“I do think the sport is in a far better place than it was.

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“In any human activity, there will always be people who try to cheat, who try to take short cuts to success.

“What you have got to do is try to lower the radar or raise the bar, whichever analogy you want to use.

“Make it so that it is very difficult to avoid getting caught if an athlete is cheating.

“Cycling has probably done that better than any other sport.

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“There is the biological passport which carries out long-term testing.

“Not many sports are doing that. In fact, a lot of other sports are still in denial about doping being a problem.

“By and large, together with the World Anti-doping Agency I think cycling has done a good a job as it possibly can do in what is a complex world.

“As I say there will always be people who try to cheat in cycling as in other sports, but I believe cycling is in a good position now and I think it is possible to be successful without having to dope.”

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Despite making great strides at the head of the UCI, Cookson was voted out after just one term.

While philosophical about his exit, the former Hutton Grammar School would have liked to have continued his work.

“It’s fair to say I probably upset a few people along the way and after four years, I didn’t get re-elected so now I am just enjoying my retirement and watching from the outside,” he said.

“Governing international sport is very challenging and I would have liked to have maybe done another four years.

“The job was a bit of a poisoned chalice.

“It seems like you can’t do right for doing wrong.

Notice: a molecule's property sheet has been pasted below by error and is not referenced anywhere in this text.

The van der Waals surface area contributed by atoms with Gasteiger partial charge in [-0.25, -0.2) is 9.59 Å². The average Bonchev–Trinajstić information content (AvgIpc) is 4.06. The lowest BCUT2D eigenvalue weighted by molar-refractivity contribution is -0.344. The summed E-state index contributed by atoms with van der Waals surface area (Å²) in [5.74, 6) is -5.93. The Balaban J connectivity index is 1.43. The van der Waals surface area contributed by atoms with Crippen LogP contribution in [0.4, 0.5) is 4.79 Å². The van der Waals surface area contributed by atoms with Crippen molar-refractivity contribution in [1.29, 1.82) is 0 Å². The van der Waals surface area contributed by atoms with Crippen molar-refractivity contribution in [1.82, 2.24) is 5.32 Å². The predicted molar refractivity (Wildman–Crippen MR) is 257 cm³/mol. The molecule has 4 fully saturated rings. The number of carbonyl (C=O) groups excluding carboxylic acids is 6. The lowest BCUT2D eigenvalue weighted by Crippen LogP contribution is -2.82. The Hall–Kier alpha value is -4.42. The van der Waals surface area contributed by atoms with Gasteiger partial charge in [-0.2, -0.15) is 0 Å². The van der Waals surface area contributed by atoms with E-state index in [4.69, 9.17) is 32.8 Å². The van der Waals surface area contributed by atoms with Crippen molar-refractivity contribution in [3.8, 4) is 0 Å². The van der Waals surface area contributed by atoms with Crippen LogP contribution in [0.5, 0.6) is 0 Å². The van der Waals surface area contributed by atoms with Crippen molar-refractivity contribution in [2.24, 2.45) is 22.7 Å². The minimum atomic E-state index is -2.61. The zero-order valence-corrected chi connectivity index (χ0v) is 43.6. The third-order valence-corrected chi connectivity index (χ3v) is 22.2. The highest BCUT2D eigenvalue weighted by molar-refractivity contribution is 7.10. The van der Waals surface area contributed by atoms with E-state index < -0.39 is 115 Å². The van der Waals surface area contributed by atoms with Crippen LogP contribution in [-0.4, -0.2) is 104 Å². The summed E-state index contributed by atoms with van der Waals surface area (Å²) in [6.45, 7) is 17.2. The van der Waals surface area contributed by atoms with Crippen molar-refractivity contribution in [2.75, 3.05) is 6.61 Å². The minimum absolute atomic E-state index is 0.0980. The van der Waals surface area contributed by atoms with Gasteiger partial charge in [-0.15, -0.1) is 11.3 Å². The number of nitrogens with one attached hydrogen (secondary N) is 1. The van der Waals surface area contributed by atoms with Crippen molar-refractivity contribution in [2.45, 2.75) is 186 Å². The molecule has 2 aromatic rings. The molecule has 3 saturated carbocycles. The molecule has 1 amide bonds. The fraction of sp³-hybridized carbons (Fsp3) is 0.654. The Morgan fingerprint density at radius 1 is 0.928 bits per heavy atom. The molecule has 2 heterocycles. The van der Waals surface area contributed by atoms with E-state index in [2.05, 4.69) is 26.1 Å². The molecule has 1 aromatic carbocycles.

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You’re always going to please some people and upset others, particularly if you’re trying to put in place changes which affect people’s livelihoods, which you are doing in professional sport.

Politics is a brutal business and sports politics is no less so.

“You have to look forward, but you also have to watch your back too – maybe that was something I wasn’t as good at as I might have been.

“I always wanted to govern by consensus because what I think had set the UCI on the wrong track was it was like a one-man show, run like a dictatorship.

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“I always wanted to consult and bring people along by consensus and I still think that is the right way of doing things.

“You have always got to bear in mind the politics of these complex situations.

“When you have got a sport as complicated as cycling – you have different stakeholders, teams which are different from the race organisers, which are different from the National Governing Bodies and so forth.

“You have got to try to find ways of balancing all that and that is very difficult thing to do in any sport.”

n Next Saturday: Park two of the Brian Cookson story